ACOG PRACTICE BULLETIN NO.95 ANEMIA IN PREGNANCY PDF

This article has been cited by other articles in PMC. Abstract Iron deficiency anemia of pregnancy is common, especially in South Asia, and is associated with adverse maternal and fetal outcomes including increased incidences of maternal mortality, preterm labor and low birth weight. Screening for anemia alone is not sufficient to diagnose iron deficiency. Iron deficiency in neonates is associated with a statistically significant increment in cognitive and behavioral abnormalities which persist after iron repletion. Oral iron is the frontline standard but is associated with an unacceptably high incidence of gastrointestinal adverse events leading to poor adherence.

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Written by Sari Harrar Iron deficiency and hypothyroidism—conditions that could cause problems for mothers and babies during pregnancy, but are easy to treat—may share a connection, a recent study1 from Belgium suggests. The study was published in the September issue of the European Journal of Endocrinology. Some research suggests hypothyroidism leads to low iron stores2 others suggest low iron may interfere with healthy thyroid functioning.

For now, lead researcher Kris Poppe, MD, director of the Endocrine Clinic at Saint-Pierre University Hospital, says the study underlines the importance of iron testing for pregnant women and for women planning a pregnancy — and of eating an iron-rich diet and adding a supplement if recommended by your doctor.

Poppe says. According to the National Institutes of Health, a pregnant woman needs 27 mg of iron a day while a nonpregnant woman in her childbearing years needs 18 mg.

An estimated 2. Women of childbearing age who have heavy menstrual periods may also be at risk for low iron. Top sources include fortified breakfast cereals, white and kidney beans, lentils, spinach, beef, dark-meat chicken, tuna and stewed tomatoes.

Iron from meat, poultry and seafood is more easily absorbed—and can also boost absorption from plant foods.

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ACOG Practice Bulletin No. 95: anemia in pregnancy

The aim of this observational study is to assess in which trimester of pregnancy, IDA carries a greater risk of low birth weight LBW infants and preterm birth. Level B — Recommendations are based on limited or inconsistent scientific evidence. Buy This Article Subscribe. Facebook Twitter Linkedin Email. Anemia in pregnancy Routine iron supplementation and screening for iron deficiency anemia in pregnancy: For additional information, read our full announcement.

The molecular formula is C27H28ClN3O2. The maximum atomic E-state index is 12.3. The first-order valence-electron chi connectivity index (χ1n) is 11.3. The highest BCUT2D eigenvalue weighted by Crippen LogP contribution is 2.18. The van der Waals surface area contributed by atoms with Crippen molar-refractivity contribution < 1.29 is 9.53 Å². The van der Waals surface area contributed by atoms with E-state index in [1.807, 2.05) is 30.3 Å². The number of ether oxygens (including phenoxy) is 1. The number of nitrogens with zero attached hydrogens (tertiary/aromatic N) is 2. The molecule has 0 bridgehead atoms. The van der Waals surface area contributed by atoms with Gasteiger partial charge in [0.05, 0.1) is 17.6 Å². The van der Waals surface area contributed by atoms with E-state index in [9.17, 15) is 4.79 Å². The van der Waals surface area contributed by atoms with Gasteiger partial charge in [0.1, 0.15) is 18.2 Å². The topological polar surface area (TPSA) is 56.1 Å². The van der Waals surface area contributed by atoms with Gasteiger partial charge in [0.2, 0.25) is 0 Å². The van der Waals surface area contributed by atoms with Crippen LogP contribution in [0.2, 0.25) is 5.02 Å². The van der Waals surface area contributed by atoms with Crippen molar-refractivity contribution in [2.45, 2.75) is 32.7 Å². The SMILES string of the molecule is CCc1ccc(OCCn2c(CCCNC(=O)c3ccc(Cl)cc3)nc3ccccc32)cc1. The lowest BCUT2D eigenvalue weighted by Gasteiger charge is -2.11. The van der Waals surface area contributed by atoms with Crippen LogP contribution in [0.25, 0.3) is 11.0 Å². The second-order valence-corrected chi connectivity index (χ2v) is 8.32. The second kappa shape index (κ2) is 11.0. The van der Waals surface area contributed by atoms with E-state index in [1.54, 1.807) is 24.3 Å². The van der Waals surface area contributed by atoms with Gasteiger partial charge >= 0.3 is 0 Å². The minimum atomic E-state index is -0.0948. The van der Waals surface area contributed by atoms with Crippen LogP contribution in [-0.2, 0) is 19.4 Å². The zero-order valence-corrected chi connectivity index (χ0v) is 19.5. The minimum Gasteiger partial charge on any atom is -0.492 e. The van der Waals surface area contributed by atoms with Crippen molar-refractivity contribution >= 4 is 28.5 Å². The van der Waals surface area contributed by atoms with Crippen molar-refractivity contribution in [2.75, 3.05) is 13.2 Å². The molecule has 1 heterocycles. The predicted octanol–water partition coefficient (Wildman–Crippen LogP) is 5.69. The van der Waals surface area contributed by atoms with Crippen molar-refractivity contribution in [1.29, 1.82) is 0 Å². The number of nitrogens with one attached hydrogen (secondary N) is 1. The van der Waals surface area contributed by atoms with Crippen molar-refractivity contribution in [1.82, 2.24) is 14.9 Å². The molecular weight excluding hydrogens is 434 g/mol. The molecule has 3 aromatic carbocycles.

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ACOG Practice Bulletin no. 95. Anemia in pregnancy

Tojasar It also states that whether iron supplementation in well-nourished pregnant women without anemia affects perinatal outcomes is unclear This raises questions on whether the timing of identification and correction of iron deficiency anemia plays an important role and whether current measures of iron deficiency anemia primarily hemoglobin, hematocrit, and ferritin levels are effective in identifying women who may need additional iron during pregnancy, given the normal occurrence of physiologic anemia and the limitations of interpreting ferritin levels. In most of these studies, the supplemented groups had higher mean hemoglobin levels than the nonsupplemented groups; however, both groups reported values within normal limits. The NCBI database was searched from to Clinicians should understand the evidence but individualize decision making to the specific patient or situation. Some findings indicate that anemia occurring earlier in pregnancy may be associated with serious adverse infant outcomes, but anemia occurring during the third trimester may not.

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